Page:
WORKER WINS SUMMARY JUDGMENT ON LIABILITY ON LABOR LAW CLAIM FOR SHAKY LADDER; NOT A SPECIAL EMPLOYEE

Court: Supreme Court, Appellate Division, First Department, New York

Case: Ganpat Soodin v. Gregory Fragakis

Date: Jan. 24, 2012

From: New York attorney Gary E. Rosenberg (personal injury and accident attorney and lawyer; serving Queens; Queens injury lawyer)

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LABOR LAW ACCIDENT PLAINTIFF DENIED SUMMARY JUDGMENT AFTER A-FRAME LADDER FALL DUE TO ISSUES OF FACT (Posted by Brooklyn injury lawyer Gary E. Rosenberg on Feb 6, 2012)

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Order, Supreme Court, New York County (Louis B. York, J.), entered August 24, 2010, which denied plaintiff's motion for partial summary judgment on the Labor Law Secs. 240(1) and 241(6) causes of action, and granted defendants' motion for summary judgment to the extent it sought to dismiss those causes of action, unanimously reversed, on the law, without costs, to grant plaintiff's motion and to deny defendants' motion.

Plaintiff was entitled to partial summary judgment on his Section 240(1) and 241(6) claims. Plaintiff established that he was supplied with an old, weak, and shaky ladder that lacked rubber footings and was placed on a slippery polyurethane‑coated floor, and that the ladder toppled over, causing him to fall. The commercial painting and plastering work in which plaintiff was engaged when he fell is covered under Labor Law Sec. 240(1) (see Demaj v. Pelham Realty, LLC, 82 A.D.3d 531, 532, 918 N.Y.S.2d 459 [2011]; Gonzalez v. 310 W. 38th, L.L.C., 14 A.D.3d 464, 788 N.Y.S.2d 384 [2005]). The evidence that the ladder collapsed or malfunctioned for no apparent reason raises the presumption that the ladder "was not good enough to afford proper protection" under the statute (Blake v. Neighborhood Hous. Servs. of N.Y. City, 1 N.Y.3d 280, 289 n. 8, 771 N.Y.S.2d 484, 803 N.E.2d 757 [2003] ). It also establishes noncompliance with Industrial Code (12 NYCRR) Secs. 23_1.21(b)(1), (3)(i)‑(ii) and (iv), and (4)(ii).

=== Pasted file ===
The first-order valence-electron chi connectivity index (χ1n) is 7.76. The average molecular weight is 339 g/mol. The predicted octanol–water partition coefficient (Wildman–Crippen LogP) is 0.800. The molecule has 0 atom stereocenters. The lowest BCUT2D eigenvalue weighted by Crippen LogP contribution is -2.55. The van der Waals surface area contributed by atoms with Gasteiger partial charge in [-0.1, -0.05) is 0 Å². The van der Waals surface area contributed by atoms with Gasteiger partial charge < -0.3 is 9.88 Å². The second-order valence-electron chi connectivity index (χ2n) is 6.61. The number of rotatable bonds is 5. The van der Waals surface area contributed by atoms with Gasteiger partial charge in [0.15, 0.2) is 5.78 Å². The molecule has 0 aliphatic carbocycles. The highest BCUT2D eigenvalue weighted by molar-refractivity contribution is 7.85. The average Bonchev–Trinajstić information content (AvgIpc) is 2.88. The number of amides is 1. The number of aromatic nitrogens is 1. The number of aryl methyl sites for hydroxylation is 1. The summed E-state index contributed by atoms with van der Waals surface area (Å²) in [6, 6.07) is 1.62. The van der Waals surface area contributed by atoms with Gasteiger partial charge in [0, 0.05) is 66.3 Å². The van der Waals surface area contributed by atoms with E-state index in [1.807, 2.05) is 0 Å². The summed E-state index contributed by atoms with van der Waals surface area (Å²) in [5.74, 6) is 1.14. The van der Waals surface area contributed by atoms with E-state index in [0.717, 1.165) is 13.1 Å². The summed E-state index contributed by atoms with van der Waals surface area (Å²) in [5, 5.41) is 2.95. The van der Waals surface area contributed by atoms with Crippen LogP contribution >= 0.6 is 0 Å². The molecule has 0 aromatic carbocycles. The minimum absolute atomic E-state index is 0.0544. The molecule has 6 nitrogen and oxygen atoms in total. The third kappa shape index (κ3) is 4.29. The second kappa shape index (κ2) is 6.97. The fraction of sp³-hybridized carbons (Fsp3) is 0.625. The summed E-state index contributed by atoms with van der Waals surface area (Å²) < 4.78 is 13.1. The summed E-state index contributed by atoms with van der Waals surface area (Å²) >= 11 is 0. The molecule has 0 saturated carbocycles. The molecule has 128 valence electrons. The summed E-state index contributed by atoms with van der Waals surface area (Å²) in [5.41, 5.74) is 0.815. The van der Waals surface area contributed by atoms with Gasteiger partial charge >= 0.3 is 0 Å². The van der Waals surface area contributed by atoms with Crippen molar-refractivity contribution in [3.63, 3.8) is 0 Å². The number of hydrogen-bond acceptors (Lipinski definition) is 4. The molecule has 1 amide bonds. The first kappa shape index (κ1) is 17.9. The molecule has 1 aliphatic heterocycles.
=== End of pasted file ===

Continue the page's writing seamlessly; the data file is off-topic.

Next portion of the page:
Defendants failed to raise an issue of fact as to whether plaintiff was their special employee and therefore limited to workers' compensation benefits (see Workers' Compensation Law Sec. 29[6]). Defendants contend that plaintiff was their special employee because they were the alter egos of nonparty Pine Management, plaintiff's general employer (see e.g. Ramnarine v. Memorial Ctr. for Cancer & Allied Diseases, 281 A.D.2d 218, 722 N.Y.S.2d 493) [2001]. However, the record showed that Pine and defendant Delter Realty were separately incorporated and maintained separate records; there is no evidence that their finances were integrated, that they commingled assets, or that the principals failed to treat the entities as separate and distinct (see Wernig v. Parents & Bros. Two, 195 A.D.2d 944, 600 N.Y.S.2d 852 [1993] [closely associated corporations which shared directors and officers were not alter‑egos]). Indeed, Pine billed Delter for plaintiff's work. Moreover, plaintiff testified that he was never supervised by anyone from Delter, and was at all times supervised by someone from Pine.

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